The Federal Trade Commission (FTC) has made a plea to a UK court to intervene and temporarily block the impending acquisition of Activision Blizzard by Microsoft Corporation. The FTC aims to prevent the $69 billion deal from closing before the government has the opportunity to present its case against the acquisition.
Reports indicate that Microsoft and Activision Blizzard were prepared to finalize the deal as early as Friday, prompting the FTC to urgently request a federal judge to intervene and halt any final agreements prior to 11:59 p.m ET on June 15.
The FTC has expressed concerns that this acquisition, being the largest in Microsoft’s history and the largest ever in the video game industry, would provide Microsoft with increased power and incentive to manipulate or degrade Activision’s content in ways that significantly hamper competition.
Highlighting the urgency of the matter, the FTC stated that if left unchecked, the merged entity could potentially disrupt Activision’s operations and business plans, while also granting Microsoft access to sensitive proprietary information.
The FTC, responsible for enforcing antitrust laws, had previously sought to block the transaction on antitrust grounds in December, requesting an administrative judge to intervene. The argument put forth by the FTC was that the acquisition would give Microsoft’s Xbox exclusive access to Activision games, thereby leaving Nintendo consoles and Sony Group’s PlayStation at a disadvantage.
While the European Union granted approval for Microsoft’s bid to acquire Activision Blizzard in May, British competition authorities had already blocked the takeover in April, raising significant concerns about the impact on the gaming industry.
Shares in Microsoft closed up by 1.5% on Monday, while Activision Blizzard witnessed a decline of 0.8%.
Microsoft President, Brad Smith, expressed his appreciation for the opportunity to present their case in federal court, stating, “We welcome the opportunity to present our case in federal court.” On the other hand, Activision Blizzard declined to comment on the matter.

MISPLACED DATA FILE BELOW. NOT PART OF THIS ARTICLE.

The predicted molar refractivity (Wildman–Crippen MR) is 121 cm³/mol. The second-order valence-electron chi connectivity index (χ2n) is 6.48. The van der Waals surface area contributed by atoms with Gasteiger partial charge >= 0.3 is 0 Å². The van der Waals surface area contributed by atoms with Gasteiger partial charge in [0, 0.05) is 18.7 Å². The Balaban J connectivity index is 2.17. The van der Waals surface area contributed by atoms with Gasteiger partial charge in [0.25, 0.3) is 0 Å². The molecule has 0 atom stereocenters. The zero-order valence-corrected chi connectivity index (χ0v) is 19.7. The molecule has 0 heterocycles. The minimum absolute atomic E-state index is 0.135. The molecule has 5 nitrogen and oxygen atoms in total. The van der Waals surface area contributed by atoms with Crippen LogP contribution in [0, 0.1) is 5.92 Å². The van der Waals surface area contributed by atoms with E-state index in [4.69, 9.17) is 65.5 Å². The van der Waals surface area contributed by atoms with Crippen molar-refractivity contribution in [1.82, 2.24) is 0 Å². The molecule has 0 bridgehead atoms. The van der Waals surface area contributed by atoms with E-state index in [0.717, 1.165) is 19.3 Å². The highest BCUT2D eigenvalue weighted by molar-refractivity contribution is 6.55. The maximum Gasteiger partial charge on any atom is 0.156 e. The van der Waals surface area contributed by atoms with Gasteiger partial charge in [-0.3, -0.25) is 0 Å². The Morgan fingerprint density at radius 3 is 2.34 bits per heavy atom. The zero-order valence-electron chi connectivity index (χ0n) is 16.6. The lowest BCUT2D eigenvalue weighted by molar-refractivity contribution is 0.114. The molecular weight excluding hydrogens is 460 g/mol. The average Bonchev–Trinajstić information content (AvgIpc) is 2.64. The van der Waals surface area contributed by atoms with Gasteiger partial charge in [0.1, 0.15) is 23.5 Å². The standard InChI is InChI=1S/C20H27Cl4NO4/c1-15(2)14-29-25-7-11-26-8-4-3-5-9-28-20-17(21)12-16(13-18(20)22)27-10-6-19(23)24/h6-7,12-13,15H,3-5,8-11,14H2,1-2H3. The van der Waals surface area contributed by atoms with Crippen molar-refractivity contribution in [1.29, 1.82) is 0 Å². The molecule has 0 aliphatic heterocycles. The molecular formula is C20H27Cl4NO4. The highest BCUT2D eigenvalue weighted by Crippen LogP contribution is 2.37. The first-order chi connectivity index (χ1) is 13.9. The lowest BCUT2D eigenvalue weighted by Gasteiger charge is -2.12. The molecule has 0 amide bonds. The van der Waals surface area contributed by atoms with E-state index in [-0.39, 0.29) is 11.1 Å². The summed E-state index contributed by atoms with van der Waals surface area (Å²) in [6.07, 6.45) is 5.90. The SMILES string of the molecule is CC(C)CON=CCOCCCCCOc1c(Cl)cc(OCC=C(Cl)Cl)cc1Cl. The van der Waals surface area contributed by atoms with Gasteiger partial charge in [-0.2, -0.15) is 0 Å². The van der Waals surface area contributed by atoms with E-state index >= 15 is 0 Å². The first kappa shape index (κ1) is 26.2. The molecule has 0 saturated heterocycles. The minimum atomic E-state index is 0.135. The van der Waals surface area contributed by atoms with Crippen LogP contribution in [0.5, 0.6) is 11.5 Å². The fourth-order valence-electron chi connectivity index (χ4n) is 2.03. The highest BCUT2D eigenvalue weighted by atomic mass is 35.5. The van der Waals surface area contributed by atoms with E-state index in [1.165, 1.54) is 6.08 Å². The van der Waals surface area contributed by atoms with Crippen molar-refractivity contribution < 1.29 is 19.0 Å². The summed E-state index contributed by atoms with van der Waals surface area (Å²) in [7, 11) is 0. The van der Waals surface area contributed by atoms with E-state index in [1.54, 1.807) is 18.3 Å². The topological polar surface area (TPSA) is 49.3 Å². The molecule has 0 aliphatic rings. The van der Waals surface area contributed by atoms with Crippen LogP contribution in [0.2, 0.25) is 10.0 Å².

Microsoft has asserted that the acquisition would be mutually beneficial for gamers and gaming companies alike. In an effort to address concerns, Microsoft has offered to sign a legally binding consent decree with the FTC, promising to provide “Call of Duty” games to competitors, including Sony, for the next ten years. Microsoft initially announced the deal in January 2022, with expectations that it would be finalized during their 2023 fiscal year, ending in June.
Responding to the situation, an FTC spokesperson said, “In light of that, and public reporting that Microsoft and Activision Blizzard are considering closing their deal imminently, we have filed a request for a temporary restraining order to prevent them from closing while review continues.”
This case represents the robust antitrust enforcement approach adopted by the administration of U.S. President Joe Biden. However, antitrust experts believe that the FTC faces a challenging task in persuading a judge to block the acquisition due to the voluntary concessions offered by Microsoft, aimed at allaying concerns about potential market dominance.
The trial at the FTC’s administrative court is scheduled to commence on August 2, where the fate of the Microsoft-Activision Blizzard acquisition will be closely scrutinized.